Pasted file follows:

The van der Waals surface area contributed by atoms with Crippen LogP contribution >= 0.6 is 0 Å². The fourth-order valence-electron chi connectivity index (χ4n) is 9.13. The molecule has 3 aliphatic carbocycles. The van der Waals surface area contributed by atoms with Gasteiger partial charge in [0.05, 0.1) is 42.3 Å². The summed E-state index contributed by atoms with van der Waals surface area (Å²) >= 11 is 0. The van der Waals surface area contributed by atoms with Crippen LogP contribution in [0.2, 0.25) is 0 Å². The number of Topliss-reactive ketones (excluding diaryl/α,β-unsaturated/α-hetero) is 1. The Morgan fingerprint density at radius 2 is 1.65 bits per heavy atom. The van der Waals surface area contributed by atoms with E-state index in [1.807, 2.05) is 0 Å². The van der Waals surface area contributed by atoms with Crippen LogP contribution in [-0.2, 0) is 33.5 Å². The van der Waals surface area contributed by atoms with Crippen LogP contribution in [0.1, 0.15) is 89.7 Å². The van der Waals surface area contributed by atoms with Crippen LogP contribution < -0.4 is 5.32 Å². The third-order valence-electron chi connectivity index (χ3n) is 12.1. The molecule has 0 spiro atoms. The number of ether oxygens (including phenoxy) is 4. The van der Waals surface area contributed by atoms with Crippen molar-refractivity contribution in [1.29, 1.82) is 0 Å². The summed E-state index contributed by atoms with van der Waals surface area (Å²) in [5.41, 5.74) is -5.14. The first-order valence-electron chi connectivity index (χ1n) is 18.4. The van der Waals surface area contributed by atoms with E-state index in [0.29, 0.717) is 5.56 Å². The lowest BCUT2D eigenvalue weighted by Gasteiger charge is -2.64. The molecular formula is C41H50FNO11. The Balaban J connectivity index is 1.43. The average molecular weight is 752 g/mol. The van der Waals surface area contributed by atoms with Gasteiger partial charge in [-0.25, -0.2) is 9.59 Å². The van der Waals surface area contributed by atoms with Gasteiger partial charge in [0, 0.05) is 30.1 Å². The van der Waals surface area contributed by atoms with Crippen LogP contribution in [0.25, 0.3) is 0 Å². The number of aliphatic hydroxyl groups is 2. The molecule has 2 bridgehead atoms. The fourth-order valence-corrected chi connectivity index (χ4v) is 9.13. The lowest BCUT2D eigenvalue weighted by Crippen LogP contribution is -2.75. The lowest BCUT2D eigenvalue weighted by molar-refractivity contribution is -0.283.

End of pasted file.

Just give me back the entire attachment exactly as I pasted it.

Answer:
The van der Waals surface area contributed by atoms with Crippen LogP contribution >= 0.6 is 0 Å². The fourth-order valence-electron chi connectivity index (χ4n) is 9.13. The molecule has 3 aliphatic carbocycles. The van der Waals surface area contributed by atoms with Gasteiger partial charge in [0.05, 0.1) is 42.3 Å². The summed E-state index contributed by atoms with van der Waals surface area (Å²) >= 11 is 0. The van der Waals surface area contributed by atoms with Crippen LogP contribution in [0.2, 0.25) is 0 Å². The number of Topliss-reactive ketones (excluding diaryl/α,β-unsaturated/α-hetero) is 1. The Morgan fingerprint density at radius 2 is 1.65 bits per heavy atom. The van der Waals surface area contributed by atoms with E-state index in [1.807, 2.05) is 0 Å². The van der Waals surface area contributed by atoms with Crippen LogP contribution in [-0.2, 0) is 33.5 Å². The van der Waals surface area contributed by atoms with Crippen LogP contribution in [0.1, 0.15) is 89.7 Å². The van der Waals surface area contributed by atoms with Crippen LogP contribution < -0.4 is 5.32 Å². The third-order valence-electron chi connectivity index (χ3n) is 12.1. The molecule has 0 spiro atoms. The number of ether oxygens (including phenoxy) is 4. The van der Waals surface area contributed by atoms with Crippen molar-refractivity contribution in [1.29, 1.82) is 0 Å². The summed E-state index contributed by atoms with van der Waals surface area (Å²) in [5.41, 5.74) is -5.14. The first-order valence-electron chi connectivity index (χ1n) is 18.4. The van der Waals surface area contributed by atoms with E-state index in [0.29, 0.717) is 5.56 Å². The lowest BCUT2D eigenvalue weighted by Gasteiger charge is -2.64. The molecular formula is C41H50FNO11. The Balaban J connectivity index is 1.43. The average molecular weight is 752 g/mol. The van der Waals surface area contributed by atoms with Gasteiger partial charge in [-0.25, -0.2) is 9.59 Å². The van der Waals surface area contributed by atoms with Gasteiger partial charge in [0, 0.05) is 30.1 Å². The van der Waals surface area contributed by atoms with Crippen LogP contribution in [0.25, 0.3) is 0 Å². The number of aliphatic hydroxyl groups is 2. The molecule has 2 bridgehead atoms. The fourth-order valence-corrected chi connectivity index (χ4v) is 9.13. The lowest BCUT2D eigenvalue weighted by Crippen LogP contribution is -2.75. The lowest BCUT2D eigenvalue weighted by molar-refractivity contribution is -0.283.